Myositis causes muscle swelling and damage.
Myositis refers to any condition that causes muscle inflammation. Polymyositis and dermatomyositis are the two of the most common types. Polymyositis causes muscle weakness in both sides of the body, usually in the hips, thighs, shoulders, upper arms and neck. Dermatomyositis causes muscle weakness as well as a skin rash. Dermatomyositis in children may differ from that seen in adults. Myositis affects about 50,000 to 75,000 Americans.
Anything that causes swelling in the muscles – including injury, vigorous exercise, infection or exposure to some viruses (the common cold and flu) – can trigger myositis. Certain medications (such as statins) and illegal drugs (like cocaine) can cause myositis, too.
Inflammatory types of myositis, like polymyositis and dermatomyositis, are likely the result of an improperly working immune system. The immune system, which is supposed to fight invaders like germs, gets confused and attacks the body’s own cells and tissues instead. Experts still aren’t sure why this happens. A trigger, like an infection, may jump start the disease process in people who have certain genes.
Symptoms of myositis usually develop gradually and include
- Muscle weakness.
- Muscle swelling.
- Muscle pain or soreness.
- Difficulty moving limbs or lifting arms.
Polymyositis and dermatomyositis often come with periods of worsening symptoms (flares). In addition to the ones listed above, symptoms may include:
- Joint pain.
- Shortness of breath.
- Trouble swallowing.
- Weight loss.
- Raynaud’s phenomenon (sensitivity to cold with a bluish or white color of the fingertips).
Dermatomyositis causes patchy purple or red rashes on the face, eyelids, elbows, knees, toes, chest or back. These rashes can appear before, after or during symptoms of muscle weakness. People with dermatomyositis may also be sensitive to light and have hardened, white bumps under the skin (calcinosis).
Myositis doesn’t cause cancer, but people with myositis (especially dermatomyositis) are more likely to get cancer. Experts believe that an improperly working immune system may play a role.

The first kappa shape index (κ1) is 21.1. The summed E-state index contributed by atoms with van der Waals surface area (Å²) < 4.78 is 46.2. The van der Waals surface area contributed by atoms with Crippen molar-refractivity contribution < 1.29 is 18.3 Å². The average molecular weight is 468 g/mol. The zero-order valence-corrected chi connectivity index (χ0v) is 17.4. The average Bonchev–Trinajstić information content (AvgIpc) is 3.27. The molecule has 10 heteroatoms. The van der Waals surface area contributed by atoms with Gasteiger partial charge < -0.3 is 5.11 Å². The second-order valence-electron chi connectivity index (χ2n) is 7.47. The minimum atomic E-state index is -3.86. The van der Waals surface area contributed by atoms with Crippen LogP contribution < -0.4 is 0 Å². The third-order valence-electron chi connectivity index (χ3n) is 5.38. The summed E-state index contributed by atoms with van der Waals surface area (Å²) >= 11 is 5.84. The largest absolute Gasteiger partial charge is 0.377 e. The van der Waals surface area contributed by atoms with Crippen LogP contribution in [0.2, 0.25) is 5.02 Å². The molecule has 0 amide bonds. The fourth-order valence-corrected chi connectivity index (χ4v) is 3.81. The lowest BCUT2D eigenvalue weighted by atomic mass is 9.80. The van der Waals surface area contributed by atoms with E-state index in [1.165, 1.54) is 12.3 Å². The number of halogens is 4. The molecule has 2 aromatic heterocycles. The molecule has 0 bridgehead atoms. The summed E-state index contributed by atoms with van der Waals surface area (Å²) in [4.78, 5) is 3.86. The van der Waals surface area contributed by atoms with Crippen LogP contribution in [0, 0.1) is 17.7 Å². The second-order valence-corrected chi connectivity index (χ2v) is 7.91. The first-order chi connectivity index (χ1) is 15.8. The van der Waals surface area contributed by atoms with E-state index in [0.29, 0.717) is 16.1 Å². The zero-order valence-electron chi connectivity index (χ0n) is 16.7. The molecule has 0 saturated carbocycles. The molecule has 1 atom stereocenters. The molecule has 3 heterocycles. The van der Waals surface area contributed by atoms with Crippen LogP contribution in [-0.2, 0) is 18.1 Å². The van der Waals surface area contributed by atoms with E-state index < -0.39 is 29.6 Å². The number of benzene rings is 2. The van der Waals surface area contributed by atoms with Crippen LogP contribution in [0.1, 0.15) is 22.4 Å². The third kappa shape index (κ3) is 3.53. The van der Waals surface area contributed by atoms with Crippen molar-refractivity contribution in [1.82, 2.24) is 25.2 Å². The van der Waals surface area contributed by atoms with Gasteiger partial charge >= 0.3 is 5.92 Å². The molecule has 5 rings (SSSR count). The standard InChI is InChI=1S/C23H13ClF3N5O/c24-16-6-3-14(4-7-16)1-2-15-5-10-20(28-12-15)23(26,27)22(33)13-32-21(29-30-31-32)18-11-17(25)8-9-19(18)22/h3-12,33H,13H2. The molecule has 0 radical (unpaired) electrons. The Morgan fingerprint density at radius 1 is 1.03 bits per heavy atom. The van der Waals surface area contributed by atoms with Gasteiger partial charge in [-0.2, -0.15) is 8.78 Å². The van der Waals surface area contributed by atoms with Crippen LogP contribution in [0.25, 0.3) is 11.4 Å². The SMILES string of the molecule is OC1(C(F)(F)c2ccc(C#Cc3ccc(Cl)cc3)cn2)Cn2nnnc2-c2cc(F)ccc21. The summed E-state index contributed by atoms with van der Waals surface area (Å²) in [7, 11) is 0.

Inflammation of the heart muscle (myocarditis) can lead to tissue scarring and poor heart function.
Weakness of the throat muscles can cause trouble swallowing, called dysphagia. About one-third of people with myositis have trouble swallowing.
Lung tissue in people with myositis can become scarred, which causes breathing problems. About 30 to 40 percent of people with myositis have some form of lung disease.
There is no cure for myositis, but symptoms can be managed. Treatment includes a combination of medication and lifestyle changes.
Depending on the type of myositis you have, your doctor may prescribe one or all these types of medications:
- Corticosteroids. Treatment often begins with high doses of corticosteroids to quickly reduce inflammation. These are usually given through injection
- Immunosuppressive drugs. If corticosteroids don’t relieve symptoms, drugs that suppress the immune system may be prescribed for inflammatory types of myositis. The most common ones used to treat myositis are methotrexate and azathioprine.
- Immunoglobulin. This purified blood product, which contains healthy antibodies, can help prevent damaging antibodies from attacking the muscles. It is usually given through a vein (intravenously).
Muscle weakness and fatigue can happen for several reasons, so diagnosis can be a long and challenging process. Often, people with myositis will have symptoms for months and have trouble doing daily tasks (like climbing stairs or rising from chairs) long before they are diagnosed.
Your doctor will ask questions about your symptoms and family history, perform a physical exam to check for skin symptoms and signs of muscle weakness, and order laboratory or imaging tests to make a diagnosis. The doctor may also perform a biopsy, which involves removing a small sample of muscle tissue to check for signs of inflammation and damage.
Physical therapy can help build muscle strength, prevent muscle weakness and atrophy, and improve flexibility.
No diet can cure myositis but adopting an anti-inflammatory diet may help. This includes eating foods found in the Mediterranean diet: fruits, vegetables, whole grains, fatty fish, and extra virgin olive oil.
Following the physical therapist’s instructions for regular exercise keeps muscles strong and flexible and can prevent muscles from wasting away (atrophy).
Sun protection may help manage skin and muscle symptoms. Using sunscreen, wearing wide-brimmed hats and protective clothing, and avoiding sun exposure during peak hours are important.
Managing stress can help boost the immune system and mood. Mind-body techniques, such as meditation and yoga, may help with the emotional impact of having a chronic illness. Having a strong network of friends, family and trained professionals (such as licensed therapists and psychologists) can also provide support during tough times.
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